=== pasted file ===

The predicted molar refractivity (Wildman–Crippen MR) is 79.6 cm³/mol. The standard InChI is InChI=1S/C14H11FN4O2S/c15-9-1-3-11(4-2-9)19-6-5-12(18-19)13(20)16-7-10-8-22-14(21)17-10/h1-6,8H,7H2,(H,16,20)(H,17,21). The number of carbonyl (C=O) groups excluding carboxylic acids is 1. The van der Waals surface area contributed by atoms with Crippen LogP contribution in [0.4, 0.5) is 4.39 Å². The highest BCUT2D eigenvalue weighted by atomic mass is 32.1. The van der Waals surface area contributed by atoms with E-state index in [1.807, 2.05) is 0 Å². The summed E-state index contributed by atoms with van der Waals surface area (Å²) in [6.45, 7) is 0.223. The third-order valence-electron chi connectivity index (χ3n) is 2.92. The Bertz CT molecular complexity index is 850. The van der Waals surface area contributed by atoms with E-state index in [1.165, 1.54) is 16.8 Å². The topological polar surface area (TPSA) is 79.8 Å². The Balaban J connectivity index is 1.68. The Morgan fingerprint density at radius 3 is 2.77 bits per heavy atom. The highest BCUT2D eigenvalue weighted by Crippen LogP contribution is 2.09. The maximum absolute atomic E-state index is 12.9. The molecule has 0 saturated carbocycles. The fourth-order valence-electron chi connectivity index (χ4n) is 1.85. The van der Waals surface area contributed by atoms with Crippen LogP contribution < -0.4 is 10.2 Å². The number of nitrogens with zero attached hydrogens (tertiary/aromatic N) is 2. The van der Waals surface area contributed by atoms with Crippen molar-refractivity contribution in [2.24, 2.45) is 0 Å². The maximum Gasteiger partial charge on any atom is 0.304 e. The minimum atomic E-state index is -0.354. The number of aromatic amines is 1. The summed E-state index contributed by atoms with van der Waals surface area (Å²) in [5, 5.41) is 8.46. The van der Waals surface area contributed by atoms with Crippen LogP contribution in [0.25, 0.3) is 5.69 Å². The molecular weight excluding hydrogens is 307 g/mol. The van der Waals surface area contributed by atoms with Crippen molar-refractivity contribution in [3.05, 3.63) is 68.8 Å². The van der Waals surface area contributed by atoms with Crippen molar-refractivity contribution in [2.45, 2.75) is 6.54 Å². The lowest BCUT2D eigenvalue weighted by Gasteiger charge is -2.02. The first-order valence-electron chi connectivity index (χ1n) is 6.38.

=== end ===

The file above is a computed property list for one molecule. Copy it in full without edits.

The predicted molar refractivity (Wildman–Crippen MR) is 79.6 cm³/mol. The standard InChI is InChI=1S/C14H11FN4O2S/c15-9-1-3-11(4-2-9)19-6-5-12(18-19)13(20)16-7-10-8-22-14(21)17-10/h1-6,8H,7H2,(H,16,20)(H,17,21). The number of carbonyl (C=O) groups excluding carboxylic acids is 1. The van der Waals surface area contributed by atoms with Crippen LogP contribution in [0.4, 0.5) is 4.39 Å². The highest BCUT2D eigenvalue weighted by atomic mass is 32.1. The van der Waals surface area contributed by atoms with E-state index in [1.807, 2.05) is 0 Å². The summed E-state index contributed by atoms with van der Waals surface area (Å²) in [6.45, 7) is 0.223. The third-order valence-electron chi connectivity index (χ3n) is 2.92. The Bertz CT molecular complexity index is 850. The van der Waals surface area contributed by atoms with E-state index in [1.165, 1.54) is 16.8 Å². The topological polar surface area (TPSA) is 79.8 Å². The Balaban J connectivity index is 1.68. The Morgan fingerprint density at radius 3 is 2.77 bits per heavy atom. The highest BCUT2D eigenvalue weighted by Crippen LogP contribution is 2.09. The maximum absolute atomic E-state index is 12.9. The molecule has 0 saturated carbocycles. The fourth-order valence-electron chi connectivity index (χ4n) is 1.85. The van der Waals surface area contributed by atoms with Crippen LogP contribution < -0.4 is 10.2 Å². The number of nitrogens with zero attached hydrogens (tertiary/aromatic N) is 2. The van der Waals surface area contributed by atoms with Crippen molar-refractivity contribution in [2.24, 2.45) is 0 Å². The maximum Gasteiger partial charge on any atom is 0.304 e. The minimum atomic E-state index is -0.354. The number of aromatic amines is 1. The summed E-state index contributed by atoms with van der Waals surface area (Å²) in [5, 5.41) is 8.46. The van der Waals surface area contributed by atoms with Crippen LogP contribution in [0.25, 0.3) is 5.69 Å². The molecular weight excluding hydrogens is 307 g/mol. The van der Waals surface area contributed by atoms with Crippen molar-refractivity contribution in [3.05, 3.63) is 68.8 Å². The van der Waals surface area contributed by atoms with Crippen molar-refractivity contribution in [2.45, 2.75) is 6.54 Å². The lowest BCUT2D eigenvalue weighted by Gasteiger charge is -2.02. The first-order valence-electron chi connectivity index (χ1n) is 6.38.